I see the stigma of sex work as the reason why no one dares to take a good look at the needs of the business. It is a stigma that is spread by the most vocal anti sex work activists who claim to fight to save the women who are “trapped” in sex work, by our governments who hang on every word these activists say whether it’s logically sound or not, and by the public who will just spout off whatever an authoritative figure has told them. We as a people have become so comfortable with having our beliefs fed to us that we can’t even stand to look at sex as something common in our society, let alone as a commercialized service. I do agree that even if prostitution is legalized, there will still be problems; just like any vice people will find ways around the law. Minors hiring a “boot” for alcohol is an example of this. But I don’t blame the vices for these problems; I blame our lack of suitable information. I blame the fact that we refuse to look at all sides of an issue and educate based on the unbiased information gathered from that issue. We, instead, choose to educate based on a black and white world that’s incapable of understanding the complexities of the issues at hand, spreading misinformation and fear mongering just to make sure that the public dare not have a dissenting opinion about “immoral” acts.

            The truth is that there are people who enter this business by choice. Most people who become prostitutes do it because of their financial needs, and you do have to admit that it is one of the best paying jobs a person can take. We often imagine these people as drug addicted and working the streets so that they can support their drug habit, but this isn’t always the case. As Wente mentioned, a prostitute may actually be a student doing what they can to get themselves through school. Other examples might be struggling young mothers, or people who are deeply in debt; almost anyone could enter prostitution as a means to support themselves. Is it a great choice? Not really, but is it any worse than working minimum wage at McDonalds? Still others might become prostitutes purely because they want to do it, people like the dominatrix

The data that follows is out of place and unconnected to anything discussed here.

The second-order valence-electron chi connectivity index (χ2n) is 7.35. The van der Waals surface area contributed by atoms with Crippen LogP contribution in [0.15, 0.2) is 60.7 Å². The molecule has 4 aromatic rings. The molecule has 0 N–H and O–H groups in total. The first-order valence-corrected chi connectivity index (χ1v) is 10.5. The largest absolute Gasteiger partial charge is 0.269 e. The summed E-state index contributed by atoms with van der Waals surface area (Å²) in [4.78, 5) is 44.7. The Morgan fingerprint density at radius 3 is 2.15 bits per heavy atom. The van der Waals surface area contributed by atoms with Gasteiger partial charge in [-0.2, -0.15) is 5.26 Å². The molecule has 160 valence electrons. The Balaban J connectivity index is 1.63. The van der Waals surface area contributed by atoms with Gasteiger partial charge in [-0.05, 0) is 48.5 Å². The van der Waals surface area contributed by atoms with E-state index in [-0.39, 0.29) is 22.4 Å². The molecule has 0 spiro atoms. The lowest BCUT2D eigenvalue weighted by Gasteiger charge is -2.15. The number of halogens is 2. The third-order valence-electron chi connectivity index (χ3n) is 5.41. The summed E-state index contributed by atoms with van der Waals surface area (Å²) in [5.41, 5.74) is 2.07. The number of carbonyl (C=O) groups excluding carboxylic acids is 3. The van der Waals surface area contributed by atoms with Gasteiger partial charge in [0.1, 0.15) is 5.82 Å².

Terri-Jean Bedford. Sex is not reserved for only those in relationships; there are plenty of people who are willing to give away that “most intimate” part of themselves for free, so why is it so wrong to try make money off of it? There dozens of different kinds of people engaged in sex work; each person from a different background, gender and race. Each has a different story to tell, of their reasons for doing what they do and their experiences while doing it. Their opinions on their job matter just as much as our opinions do; so why are their voices not heard?

            We shouldn’t ignore the plight of sex workers because the very thought of the business makes us uncomfortable; we should look at it head on! When we step up to the more challenging aspects of life is when we really learn about the people around us, how they think and feel. In the case of prostitutes, consider for a second what it’s like to be in their position. They may be addicted to drugs, strapped for cash, trafficked, abused or without other options. They may also be participating in sex work of their own free will, for whatever reason. Do we honestly believe that ignoring their basic rights to safety,
a secure job, healthcare, and the authorities without fear is the better route? Then we are just as bad as those who apparently objectify these people, because in doing so we have just denied them their humanity.